Ignorance, misunderstanding and confusion abound when it comes to protecting skin from hazardous exposure to the sun
When Dr Roopal Kundu, a US dermatologist, carried out a study to determine people’s knowledge of sun protection, she expected a certain level of misunderstanding.
What surprised her was that even those people who had family members with skin cancer did not know how to protect themselves properly from the sun.
In her 2015 study, published in the journal JAMA Dermatology, just 43 per cent understood the definition of the SPF value or sun protection factor.
Only 55 per cent correctly identified the amount of sunscreen needed to cover their body to achieve the correct level of sun protection.
And just over a third of participants knew that being designated “broad-spectrum” was important for choice of sun lotion.
There are two types of radiation both of which cause cancer. UVA radiation is associated with accelerated skin ageing and UVB exposure is associated with sunburn. The SPF rating only indicates protection from UVB rays. When a sunscreen protects against both, it is known as broad-spectrum protection.
In the UK, there appears to be more misunderstanding. A study of 2,000 people by the Royal Pharmaceutical Society, also in 2015, found only 8 per cent of people surveyed knew the SPF rating on the product label referred to protection from UVB rays only. One in four did not know what the SPF rating stood for at all.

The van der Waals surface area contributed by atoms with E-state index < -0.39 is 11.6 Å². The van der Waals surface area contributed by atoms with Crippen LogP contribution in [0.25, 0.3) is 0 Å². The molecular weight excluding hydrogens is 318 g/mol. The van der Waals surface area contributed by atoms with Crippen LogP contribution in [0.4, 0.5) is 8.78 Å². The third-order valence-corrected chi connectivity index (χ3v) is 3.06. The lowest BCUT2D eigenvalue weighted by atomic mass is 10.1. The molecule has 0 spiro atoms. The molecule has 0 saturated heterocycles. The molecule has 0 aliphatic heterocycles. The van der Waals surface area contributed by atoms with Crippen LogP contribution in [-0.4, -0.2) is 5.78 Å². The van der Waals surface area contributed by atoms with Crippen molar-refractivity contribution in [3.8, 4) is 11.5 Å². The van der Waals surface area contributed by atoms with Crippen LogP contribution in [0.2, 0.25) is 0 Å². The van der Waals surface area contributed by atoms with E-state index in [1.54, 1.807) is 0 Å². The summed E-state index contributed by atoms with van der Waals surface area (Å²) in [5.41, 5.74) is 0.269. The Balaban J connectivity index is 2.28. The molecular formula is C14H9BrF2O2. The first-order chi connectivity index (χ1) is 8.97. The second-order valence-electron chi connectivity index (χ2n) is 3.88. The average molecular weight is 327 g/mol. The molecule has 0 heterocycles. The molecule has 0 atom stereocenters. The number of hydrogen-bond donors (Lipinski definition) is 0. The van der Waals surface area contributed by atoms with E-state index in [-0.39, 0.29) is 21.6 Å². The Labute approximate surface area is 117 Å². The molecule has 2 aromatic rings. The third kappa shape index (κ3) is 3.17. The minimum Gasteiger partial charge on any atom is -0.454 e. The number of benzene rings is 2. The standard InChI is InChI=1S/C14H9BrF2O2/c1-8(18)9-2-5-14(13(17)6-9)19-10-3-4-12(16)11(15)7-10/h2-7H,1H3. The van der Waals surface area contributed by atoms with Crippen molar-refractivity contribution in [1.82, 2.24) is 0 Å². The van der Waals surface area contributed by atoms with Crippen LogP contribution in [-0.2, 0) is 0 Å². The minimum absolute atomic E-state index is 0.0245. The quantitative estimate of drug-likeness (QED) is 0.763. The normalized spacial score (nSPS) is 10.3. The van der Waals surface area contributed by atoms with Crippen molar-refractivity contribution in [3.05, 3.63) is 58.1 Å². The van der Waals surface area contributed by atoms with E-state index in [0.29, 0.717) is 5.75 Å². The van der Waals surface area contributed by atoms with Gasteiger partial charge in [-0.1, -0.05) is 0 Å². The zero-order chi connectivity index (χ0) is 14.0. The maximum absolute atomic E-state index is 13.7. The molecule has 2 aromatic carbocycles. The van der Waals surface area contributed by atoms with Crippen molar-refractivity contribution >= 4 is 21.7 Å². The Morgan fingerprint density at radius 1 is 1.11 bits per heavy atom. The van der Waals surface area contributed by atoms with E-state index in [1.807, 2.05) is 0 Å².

Sun cream is big business in the UK – we spend £200 million on products every year – and there is a myriad to choose from. One study found there were 6,500 products categorised as sunscreen on Amazon.com.
But choosing one is complicated. As well as the SPF, which ranges from 2 to 50+, there is a voluntary 0 to 5-star rating in the European Union, indicating how much UVA light is absorbed in comparison to UVB. This means that even if a product has a high star rating, it may not give enough UVA protection if the SPF is low.
Professor Jayne Lawrence, Royal Pharmaceutical Society chief scientist, says: “At the moment, bottles of sunscreen typically have the SPF number on the front, the UVA stars somewhere on the back, brand information and lots of small-print instructions. It’s hard to make sense of it all and I’m not surprised there’s confusion.”
So what should consumers be looking for?
SPFs are categorised as low (6 to 14), medium (15 to 29), high (30 to 50) and very high (50+). The UVA protection should be at least a third of the labelled SPF. A product that achieves this will be labelled with a UVA logo (UVA printed in a circle).
The British Association of Dermatology (BAD) recommends using SPF 30, with a UVA rating of 4 or 5 stars. This should be combined with using shade and protective clothing.
Look for sunscreen marked photostable, which means the filters do not break down in the sun.
Some moisturisers have an SPF rating, commonly of 15. But BAD says these formulas are less likely to be rub-resistant and water resistant, and are likely to be applied a lot more thinly so are unlikely to offer the same level of protection.
SPF moisturisers may not contain any UVA protection and as a result will not protect against UV ageing.
BAD says the minimum to apply is at least six full teaspoons (approximately 36 grams) to cover an average adult, which is more than half a teaspoon of sunscreen to each arm, to the face and neck including the ears, and just over one teaspoon to each leg, front of the body and back.
Reapply at least every two hours, and immediately after swimming, perspiring and towel-drying or if it has rubbed off.
Sunscreens generally have a shelf life of two to three years if they are stored at the correct temperature and not left or kept in direct sunlight. Do not exceed the expiry date.